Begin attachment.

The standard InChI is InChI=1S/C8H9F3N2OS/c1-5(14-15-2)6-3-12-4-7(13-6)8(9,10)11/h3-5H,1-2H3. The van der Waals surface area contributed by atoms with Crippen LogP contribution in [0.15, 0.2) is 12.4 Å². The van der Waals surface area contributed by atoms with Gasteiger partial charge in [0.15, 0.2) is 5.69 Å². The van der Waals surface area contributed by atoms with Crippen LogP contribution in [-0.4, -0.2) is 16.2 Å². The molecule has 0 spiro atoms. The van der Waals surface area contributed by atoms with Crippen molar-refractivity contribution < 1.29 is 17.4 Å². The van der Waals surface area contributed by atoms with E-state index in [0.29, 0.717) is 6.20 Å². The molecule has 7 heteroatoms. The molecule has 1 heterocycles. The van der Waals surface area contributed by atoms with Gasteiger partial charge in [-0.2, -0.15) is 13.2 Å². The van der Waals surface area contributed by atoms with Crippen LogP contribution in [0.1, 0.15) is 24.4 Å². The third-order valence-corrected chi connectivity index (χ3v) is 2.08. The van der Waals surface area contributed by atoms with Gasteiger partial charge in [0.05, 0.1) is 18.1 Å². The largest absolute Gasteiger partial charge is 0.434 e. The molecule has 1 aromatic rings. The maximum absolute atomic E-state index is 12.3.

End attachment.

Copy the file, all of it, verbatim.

The standard InChI is InChI=1S/C8H9F3N2OS/c1-5(14-15-2)6-3-12-4-7(13-6)8(9,10)11/h3-5H,1-2H3. The van der Waals surface area contributed by atoms with Crippen LogP contribution in [0.15, 0.2) is 12.4 Å². The van der Waals surface area contributed by atoms with Gasteiger partial charge in [0.15, 0.2) is 5.69 Å². The van der Waals surface area contributed by atoms with Crippen LogP contribution in [-0.4, -0.2) is 16.2 Å². The molecule has 0 spiro atoms. The van der Waals surface area contributed by atoms with Crippen molar-refractivity contribution < 1.29 is 17.4 Å². The van der Waals surface area contributed by atoms with E-state index in [0.29, 0.717) is 6.20 Å². The molecule has 7 heteroatoms. The molecule has 1 heterocycles. The van der Waals surface area contributed by atoms with Gasteiger partial charge in [-0.2, -0.15) is 13.2 Å². The van der Waals surface area contributed by atoms with Crippen LogP contribution in [0.1, 0.15) is 24.4 Å². The third-order valence-corrected chi connectivity index (χ3v) is 2.08. The van der Waals surface area contributed by atoms with Gasteiger partial charge in [0.05, 0.1) is 18.1 Å². The largest absolute Gasteiger partial charge is 0.434 e. The molecule has 1 aromatic rings. The maximum absolute atomic E-state index is 12.3.